In addition to being the 23rd highest independent peak in the world, Nanda Devi has earned renown for its large, steep rise above local terrain. It rises over 3,300 m (10,800 ft) above its immediate southwestern base on the Dakkhni Nanda Devi Glacier in about 4.2 km (2.6 mi), and has a similar rise above the glaciers to the north. That makes it among the steepest peaks in the world at that scale, closely comparable to the local profile of K2. Nanda Devi enhances its impressiveness when considering the terrain relatively close by, surrounded by relatively deep valleys. It rises over 6,500 m (21,300 ft) above the valley of the Ghoriganga in only 50 km (30 mi).
On the northern side of the massif lies the Uttari Nanda Devi Glacier, flowing into the Uttari Rishi Glacier. To the southwest, the Dakkhni Nanda Devi Glacier flows into the Dakkhni Rishi Glacier. All of those glaciers flow within the Sanctuary, draining run off west into the Rishiganga. To the east lies the Pachu Glacier, and to the southeast lie the Nandaghunti and Lawan Glaciers, feeding the Lawan Gad; all of those drain run off into the Milam Valley. To the south, the Pindari Glacier drains into the Pindar River. Just to the south of Nanda Devi East, dividing the Lawan Gad drainage from the Dakkhni Nanda Devi Glacier, stands Longstaff Col, 5,910 m (19,390 ft), one of the high passes that guard access to the Nanda Devi Sanctuary.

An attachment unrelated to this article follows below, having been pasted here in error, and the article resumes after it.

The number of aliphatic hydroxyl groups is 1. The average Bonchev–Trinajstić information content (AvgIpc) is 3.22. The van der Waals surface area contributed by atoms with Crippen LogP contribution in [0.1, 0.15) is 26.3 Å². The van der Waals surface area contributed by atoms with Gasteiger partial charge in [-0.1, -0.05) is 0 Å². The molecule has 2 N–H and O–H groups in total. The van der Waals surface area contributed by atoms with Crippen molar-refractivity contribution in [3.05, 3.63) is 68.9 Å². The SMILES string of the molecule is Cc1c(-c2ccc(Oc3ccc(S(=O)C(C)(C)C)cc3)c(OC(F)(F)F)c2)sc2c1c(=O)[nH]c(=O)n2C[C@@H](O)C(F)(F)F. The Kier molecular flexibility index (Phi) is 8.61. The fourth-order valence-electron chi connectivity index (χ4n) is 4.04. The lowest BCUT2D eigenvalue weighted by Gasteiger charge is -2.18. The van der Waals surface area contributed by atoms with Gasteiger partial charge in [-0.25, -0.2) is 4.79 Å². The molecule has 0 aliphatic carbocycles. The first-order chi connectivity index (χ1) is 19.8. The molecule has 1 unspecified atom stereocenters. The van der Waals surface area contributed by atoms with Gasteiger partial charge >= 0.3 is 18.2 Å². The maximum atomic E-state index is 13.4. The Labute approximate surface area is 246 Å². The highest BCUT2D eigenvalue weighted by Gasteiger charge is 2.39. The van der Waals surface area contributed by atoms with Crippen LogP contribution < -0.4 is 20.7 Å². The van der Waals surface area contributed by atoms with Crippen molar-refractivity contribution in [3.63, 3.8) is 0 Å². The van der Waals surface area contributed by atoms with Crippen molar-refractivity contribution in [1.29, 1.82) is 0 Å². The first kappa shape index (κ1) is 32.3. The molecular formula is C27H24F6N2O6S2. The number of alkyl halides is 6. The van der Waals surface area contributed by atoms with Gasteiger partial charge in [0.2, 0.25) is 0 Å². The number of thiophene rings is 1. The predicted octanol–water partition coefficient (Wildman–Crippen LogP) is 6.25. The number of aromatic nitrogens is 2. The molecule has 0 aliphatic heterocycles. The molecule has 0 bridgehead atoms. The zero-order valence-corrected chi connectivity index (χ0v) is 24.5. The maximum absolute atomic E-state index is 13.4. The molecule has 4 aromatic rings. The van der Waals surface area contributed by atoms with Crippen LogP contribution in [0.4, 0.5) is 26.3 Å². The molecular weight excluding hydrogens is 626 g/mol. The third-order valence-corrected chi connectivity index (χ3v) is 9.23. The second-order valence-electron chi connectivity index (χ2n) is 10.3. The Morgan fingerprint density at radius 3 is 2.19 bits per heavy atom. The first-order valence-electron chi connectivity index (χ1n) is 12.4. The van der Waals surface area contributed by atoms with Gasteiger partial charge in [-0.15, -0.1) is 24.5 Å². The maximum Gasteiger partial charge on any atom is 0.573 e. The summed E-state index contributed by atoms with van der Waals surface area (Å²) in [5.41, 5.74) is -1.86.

|Nanda Devi East|
Nanda Devi Massif from Kausani
|Elevation||7,434 m (24,390 ft)|
|Location||Pithoragarh-Chamoli,Bageshwar Uttarakhand, India|
|Mountain range||Kumaun Himalaya|
|Prominence||260 m (850 ft)|
|First ascent||1939 by J. Klaner, J. Bujak, and D. Tsering (Sherpa).|
|Easiest Climbing route||south ridge, from Lawan Gad via Longstaff Col: technical rock/snow/ice climb|
The ascent of Nanda Devi necessitated fifty years of arduous exploration in search of a passage into the Sanctuary. The Rishi Gorge, a deep, narrow canyon extremely difficult to traverse safely serves as the main entrance to the Sanctuary; any other route involves nearly impossible passes, the lowest standing 5,180 m (16,990 ft). In 1934, the British explorers Eric Shipton and H.W. Tilman, with three Sherpa companions, Angtharkay, Pasang, and Kusang, finally discovered a way through the Rishi Gorge into the Sanctuary.